The LHC will be offline until February [20?] I really don\'t expect any work around here until late spring at the earliest.

. . . or course, that is subject to change without notice.


12) Message boards : Number crunching : WLCG Worldwide LHC Computing Grid gets flipped on (Message 21773)
Posted 20 Dec 2009 by Profile Sid
Post:
1:06:23 - 2 years ago

A tour of the GRID project at CERN, the worlds largest distributed computing for scientific purposes, to analyse results from the worlds largest physics experiment.

CERN LHC ATLAS GRID
13) Message boards : LHC@home Science : Stanford Accelerator Expertise at Work in the LHC (Message 21771)
Posted 17 Dec 2009 by Profile Sid
Post:

The LHC might be on winter break, but accelerator physicists in the US are hard at work on upgrades for its magnets: http://ow.ly/N004
14) Message boards : Cafe LHC : The CERN LHC Portal (Message 21764)
Posted 14 Dec 2009 by Profile Sid
Post:
. . . another interesting fan site, this time from a Spanish physics teacher:

Taking a closer look at LHC
15) Message boards : Team invites : BOINCstats (Message 21763)
Posted 14 Dec 2009 by Profile Sid
Post:

We are currently seeking new members who would like to participate in an active, friendly, and knowledgeable BOINC community. Come see for yourself why we are one of the fastest rising teams on BOINC.



16) Message boards : Cafe LHC : New work (Message 21762)
Posted 14 Dec 2009 by Profile Sid
Post:
... for the vaguest of timeframes for new work units...
The vaguest of timeframes can be found in the \\\"Whatever happened\\\" thread. The suggestion is that there will be no more work units. Look for bigmac posts.



From everything I can gather, the LHC will be shut down later this week and then be offline until February.

Once CERN gets it running to it\'s full potential, there will be work to crunch that will tax the computing capacity of the civilized world.

. . . it is only then that I look for work to be ported here for the BOINC\'ers.
17) Message boards : Number crunching : Are We There Yet? (Message 21752)
Posted 12 Dec 2009 by Profile Sid
Post:

As long as this website remains up, I will hold out hope that there will be new workunits for BOINC\'ers to crunch.

The keyword is patience.
18) Message boards : Cafe LHC : The CERN LHC Portal (Message 21751)
Posted 12 Dec 2009 by Profile Sid
Post:
An interesting fan site:

The CERN LHC Portal
19) Message boards : LHC@home Science : The LHC: What price the secrets of the universe? (Message 21744)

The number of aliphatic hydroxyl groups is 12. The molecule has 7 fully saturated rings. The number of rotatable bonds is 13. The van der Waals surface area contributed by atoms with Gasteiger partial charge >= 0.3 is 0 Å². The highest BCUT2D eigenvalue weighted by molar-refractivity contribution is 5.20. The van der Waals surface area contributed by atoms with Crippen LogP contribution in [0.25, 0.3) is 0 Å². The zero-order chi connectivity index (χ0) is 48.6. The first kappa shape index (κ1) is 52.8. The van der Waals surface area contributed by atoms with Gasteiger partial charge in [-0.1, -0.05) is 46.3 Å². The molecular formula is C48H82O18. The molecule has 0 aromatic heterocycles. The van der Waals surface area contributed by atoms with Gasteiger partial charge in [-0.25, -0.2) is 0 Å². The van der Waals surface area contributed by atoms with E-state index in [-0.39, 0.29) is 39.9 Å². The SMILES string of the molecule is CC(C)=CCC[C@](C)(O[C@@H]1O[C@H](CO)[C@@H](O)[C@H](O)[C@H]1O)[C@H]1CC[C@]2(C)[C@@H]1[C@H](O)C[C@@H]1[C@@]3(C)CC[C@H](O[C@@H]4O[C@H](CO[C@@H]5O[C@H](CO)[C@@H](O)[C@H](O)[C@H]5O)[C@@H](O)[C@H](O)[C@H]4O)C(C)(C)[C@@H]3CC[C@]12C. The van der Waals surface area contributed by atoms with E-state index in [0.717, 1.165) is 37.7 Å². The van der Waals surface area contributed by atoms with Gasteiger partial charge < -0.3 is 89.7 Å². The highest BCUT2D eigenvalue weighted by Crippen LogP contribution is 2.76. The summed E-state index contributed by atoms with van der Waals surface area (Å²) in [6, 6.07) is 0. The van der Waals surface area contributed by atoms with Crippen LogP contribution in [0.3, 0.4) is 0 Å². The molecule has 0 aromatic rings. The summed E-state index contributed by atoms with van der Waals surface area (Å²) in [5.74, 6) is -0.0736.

Posted 11 Dec 2009 by Profile Sid
Post:
What might the LHC discover?


Top of the list is the origin of mass in the universe. We strongly suspect that the particles that make up our bodies don’t just have mass—that is to say substance—but acquire it by some very subtle mechanism. The most well-established theory is the Higgs mechanism, which predicts the existence of one or more particles known as Higgs bosons that should be well within the reach of the LHC.

We also hope to discover the nature of dark matter, which many theorists suspect consists of a new kind of subatomic particle that outnumbers the stuff that makes up the Earth, sun and all the stars in the sky by a ratio of 5:1.

More speculatively, we could discover extra dimensions in the universe, revealing, in a Copernican revolution of unprecedented proportion, that we’re crawling around on a four-dimensional sheet in a perhaps infinitely larger multi-dimensional cosmos like ants on a piece of paper.

And last, but hardly least, we could discover something so strange and, possibly, so useful that nobody has yet thought of it.



More . . .
20) Message boards : LHC@home Science : Stanford Accelerator Expertise at Work in the LHC (Message 21740)
Posted 10 Dec 2009 by Profile Sid
Post:
CERN\'s Large Hadron Collider became the world\'s highest energy particle collider when it began colliding protons at 1.18 tera-electron volts late last month. This was no small feat; it takes hundreds of mechanical and software systems to run such a machine—including a system governing the radio frequency waves that give particles their boost inside the accelerator. With their combined 25 years of experience on just such a system, a SLAC team of researchers helped CERN solve an unanticipated complexity with this LHC system, helping get the giant machine up and running.

\\\"Our team is the place where technology and accelerator physics come together,\" said SLAC accelerator physicist John Fox. \"We know particle beams and their dynamics, we have technical expertise with accelerator RF systems and feedback, and we’ve learned a lot understanding their interaction.\\\" Under Fox\'s leadership, SLAC researchers Dan Van Winkle, Themis Mastoridis and Claudio Rivetta used their knowledge of RF systems to design new software tools needed to commission and optimize the LHC RF system.

As in other accelerators, it\'s very important to keep both the LHC\'s beam and RF systems stable. The RF system governs the radio waves that push particles to ever higher energies, much as ocean waves help a surfer gain speed. But if an RF system is unstable or poorly optimized to the particle beam, it can inadvertently change the beam\'s shape or trajectory. These systems are very complex and require constant observation and adjustment—even more so at the LHC than at most other accelerators. Particles enter the LHC at a relatively low energy and then ramp up to the target collision energy. Substantial RF adjustments are needed throughout this ramp-up process.


More . . .